Casey Fossum

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Casey Fossum
051007 065 Casey Fossum.jpg
Fossum with the Tampa Bay Devil Rays
Pitcher
Born: (1978-01-06) January 6, 1978 (age 36)
Cherry Hill, New Jersey
Batted: LeftThrew: Left
MLB debut
July 29, 2001 for the Boston Red Sox
Last MLB appearance
April 29, 2009 for the New York Mets
Career statistics
Win–loss record40–53
Earned run average5.45
Strikeouts607
Teams
 
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Casey Fossum
051007 065 Casey Fossum.jpg
Fossum with the Tampa Bay Devil Rays
Pitcher
Born: (1978-01-06) January 6, 1978 (age 36)
Cherry Hill, New Jersey
Batted: LeftThrew: Left
MLB debut
July 29, 2001 for the Boston Red Sox
Last MLB appearance
April 29, 2009 for the New York Mets
Career statistics
Win–loss record40–53
Earned run average5.45
Strikeouts607
Teams

Casey Paul Fossum (born January 6, 1978) is an American former professional baseball pitcher. Previously, he played for the Boston Red Sox (20012003), Arizona Diamondbacks (2004), Tampa Bay Devil Rays (20052007), Detroit Tigers (2008), and New York Mets (2009) of Major League Baseball, and the Hanshin Tigers (2010) of Nippon Professional Baseball. He bats and throws left-handed.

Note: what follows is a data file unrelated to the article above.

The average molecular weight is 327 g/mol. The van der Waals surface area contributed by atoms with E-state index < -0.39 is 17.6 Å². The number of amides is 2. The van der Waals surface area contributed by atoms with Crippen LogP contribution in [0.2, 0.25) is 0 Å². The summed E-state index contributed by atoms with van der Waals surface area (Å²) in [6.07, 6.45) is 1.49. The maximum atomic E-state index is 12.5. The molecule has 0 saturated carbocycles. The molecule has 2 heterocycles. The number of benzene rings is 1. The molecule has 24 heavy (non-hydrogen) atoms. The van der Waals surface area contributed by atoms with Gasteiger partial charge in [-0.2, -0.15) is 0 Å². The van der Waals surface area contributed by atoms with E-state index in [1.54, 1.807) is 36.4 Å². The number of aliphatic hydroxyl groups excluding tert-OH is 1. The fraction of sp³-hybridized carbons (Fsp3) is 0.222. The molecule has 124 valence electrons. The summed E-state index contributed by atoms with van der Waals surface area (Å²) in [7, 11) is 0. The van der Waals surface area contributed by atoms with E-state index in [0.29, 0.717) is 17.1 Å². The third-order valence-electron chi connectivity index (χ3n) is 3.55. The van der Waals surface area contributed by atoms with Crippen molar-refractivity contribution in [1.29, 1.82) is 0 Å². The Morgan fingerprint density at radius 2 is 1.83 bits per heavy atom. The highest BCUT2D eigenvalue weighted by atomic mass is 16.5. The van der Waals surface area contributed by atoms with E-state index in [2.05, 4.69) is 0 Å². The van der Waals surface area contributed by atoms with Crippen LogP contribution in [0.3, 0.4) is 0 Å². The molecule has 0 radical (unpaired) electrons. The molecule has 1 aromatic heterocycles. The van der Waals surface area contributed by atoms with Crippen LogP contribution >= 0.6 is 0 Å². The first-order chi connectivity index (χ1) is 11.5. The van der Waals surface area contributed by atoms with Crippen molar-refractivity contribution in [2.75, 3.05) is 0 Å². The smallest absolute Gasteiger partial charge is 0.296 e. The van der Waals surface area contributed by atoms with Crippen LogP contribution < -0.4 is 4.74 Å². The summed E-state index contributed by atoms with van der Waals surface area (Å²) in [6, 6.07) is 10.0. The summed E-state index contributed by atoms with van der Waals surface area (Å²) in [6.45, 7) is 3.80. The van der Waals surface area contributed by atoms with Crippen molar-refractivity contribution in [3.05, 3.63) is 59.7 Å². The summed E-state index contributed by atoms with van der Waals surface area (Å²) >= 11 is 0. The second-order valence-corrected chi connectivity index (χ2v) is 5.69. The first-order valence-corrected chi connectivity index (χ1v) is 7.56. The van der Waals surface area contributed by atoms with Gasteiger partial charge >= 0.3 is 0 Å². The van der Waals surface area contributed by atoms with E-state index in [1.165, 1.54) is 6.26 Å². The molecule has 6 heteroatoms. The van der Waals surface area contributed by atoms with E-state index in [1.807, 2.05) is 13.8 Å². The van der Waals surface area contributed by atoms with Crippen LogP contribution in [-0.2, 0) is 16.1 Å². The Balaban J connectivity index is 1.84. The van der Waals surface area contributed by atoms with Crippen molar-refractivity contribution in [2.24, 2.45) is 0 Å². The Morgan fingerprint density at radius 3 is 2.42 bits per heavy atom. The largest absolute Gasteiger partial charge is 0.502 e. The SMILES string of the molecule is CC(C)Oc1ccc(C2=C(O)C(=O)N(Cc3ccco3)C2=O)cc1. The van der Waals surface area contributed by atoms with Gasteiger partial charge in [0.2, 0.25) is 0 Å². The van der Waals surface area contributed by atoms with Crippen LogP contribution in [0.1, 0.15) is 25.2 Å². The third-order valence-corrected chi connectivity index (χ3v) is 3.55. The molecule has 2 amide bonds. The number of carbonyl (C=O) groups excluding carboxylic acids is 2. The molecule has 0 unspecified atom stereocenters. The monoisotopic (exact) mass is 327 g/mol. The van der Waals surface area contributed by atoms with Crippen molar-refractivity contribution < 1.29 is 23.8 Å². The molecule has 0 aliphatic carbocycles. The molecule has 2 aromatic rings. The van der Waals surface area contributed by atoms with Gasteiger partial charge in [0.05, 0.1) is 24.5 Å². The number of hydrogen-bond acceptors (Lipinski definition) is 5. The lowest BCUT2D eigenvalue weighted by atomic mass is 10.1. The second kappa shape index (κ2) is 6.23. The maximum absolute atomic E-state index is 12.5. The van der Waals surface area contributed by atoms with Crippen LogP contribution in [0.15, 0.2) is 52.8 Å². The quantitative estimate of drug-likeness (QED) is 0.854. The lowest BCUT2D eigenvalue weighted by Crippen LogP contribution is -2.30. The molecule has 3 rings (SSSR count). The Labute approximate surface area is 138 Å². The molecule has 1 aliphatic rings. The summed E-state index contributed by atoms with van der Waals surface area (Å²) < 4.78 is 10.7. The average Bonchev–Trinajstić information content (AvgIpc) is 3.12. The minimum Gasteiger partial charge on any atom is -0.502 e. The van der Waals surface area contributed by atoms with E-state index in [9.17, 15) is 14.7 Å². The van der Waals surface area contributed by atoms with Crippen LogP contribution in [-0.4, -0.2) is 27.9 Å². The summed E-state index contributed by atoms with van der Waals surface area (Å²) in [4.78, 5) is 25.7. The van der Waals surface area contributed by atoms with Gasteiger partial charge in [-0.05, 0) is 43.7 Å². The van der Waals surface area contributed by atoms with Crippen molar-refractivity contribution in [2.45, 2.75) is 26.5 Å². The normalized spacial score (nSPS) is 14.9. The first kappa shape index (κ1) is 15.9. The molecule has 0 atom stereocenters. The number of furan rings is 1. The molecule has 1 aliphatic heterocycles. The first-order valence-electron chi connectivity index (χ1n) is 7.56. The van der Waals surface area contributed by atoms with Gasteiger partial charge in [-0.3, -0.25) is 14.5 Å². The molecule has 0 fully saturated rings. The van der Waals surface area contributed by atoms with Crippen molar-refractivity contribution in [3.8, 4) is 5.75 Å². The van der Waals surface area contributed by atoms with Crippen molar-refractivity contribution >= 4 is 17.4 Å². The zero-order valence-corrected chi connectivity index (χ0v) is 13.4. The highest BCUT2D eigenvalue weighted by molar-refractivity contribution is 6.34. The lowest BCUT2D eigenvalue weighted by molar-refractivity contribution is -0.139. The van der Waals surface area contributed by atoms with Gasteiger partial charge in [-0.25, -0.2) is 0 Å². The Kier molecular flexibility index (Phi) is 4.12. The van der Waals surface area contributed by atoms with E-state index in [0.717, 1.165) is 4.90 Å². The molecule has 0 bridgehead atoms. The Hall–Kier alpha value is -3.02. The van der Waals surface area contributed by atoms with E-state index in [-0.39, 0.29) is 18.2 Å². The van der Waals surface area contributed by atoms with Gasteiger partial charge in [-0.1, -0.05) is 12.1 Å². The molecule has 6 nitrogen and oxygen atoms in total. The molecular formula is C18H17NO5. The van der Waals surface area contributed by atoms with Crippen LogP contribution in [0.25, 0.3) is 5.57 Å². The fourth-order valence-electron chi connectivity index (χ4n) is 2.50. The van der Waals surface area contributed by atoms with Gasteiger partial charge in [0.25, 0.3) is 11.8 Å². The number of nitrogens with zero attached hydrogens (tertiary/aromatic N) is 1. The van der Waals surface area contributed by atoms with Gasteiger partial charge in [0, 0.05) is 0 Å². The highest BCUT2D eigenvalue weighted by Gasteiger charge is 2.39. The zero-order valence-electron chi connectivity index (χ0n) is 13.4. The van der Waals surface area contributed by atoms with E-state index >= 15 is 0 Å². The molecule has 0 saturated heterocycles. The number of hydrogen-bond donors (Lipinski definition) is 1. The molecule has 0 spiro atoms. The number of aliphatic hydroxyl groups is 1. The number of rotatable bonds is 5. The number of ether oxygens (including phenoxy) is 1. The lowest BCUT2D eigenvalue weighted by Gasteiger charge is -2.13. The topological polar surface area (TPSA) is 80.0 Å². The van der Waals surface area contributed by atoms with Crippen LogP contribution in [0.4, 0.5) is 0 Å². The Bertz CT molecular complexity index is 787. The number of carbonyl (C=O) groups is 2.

Early years and college[edit]

Fossum was born in Cherry Hill, New Jersey. He attended Midway High School in Waco, Texas. He then attended Texas A&M University, leading the Aggies to the 1999 College World Series in Omaha, Nebraska. He earned All-Big 12 honors in both 1998 and 1999, highlighted by a 12–7 record and 3.64 earned run average (ERA) during his junior campaign, establishing a single-season school mark with 162 strikeouts. Fossum also won the C. E. "Pat" Olsen Outstanding Pitcher Award in 1999 and was a second team All-American in 1998.

Major League Baseball career[edit]

1999-2003, Boston Red Sox[edit]

Fossum was selected by the Boston Red Sox in the 1999 June draft as the 18th pick in the first supplemental round (48th overall), and started his major league career in 2001.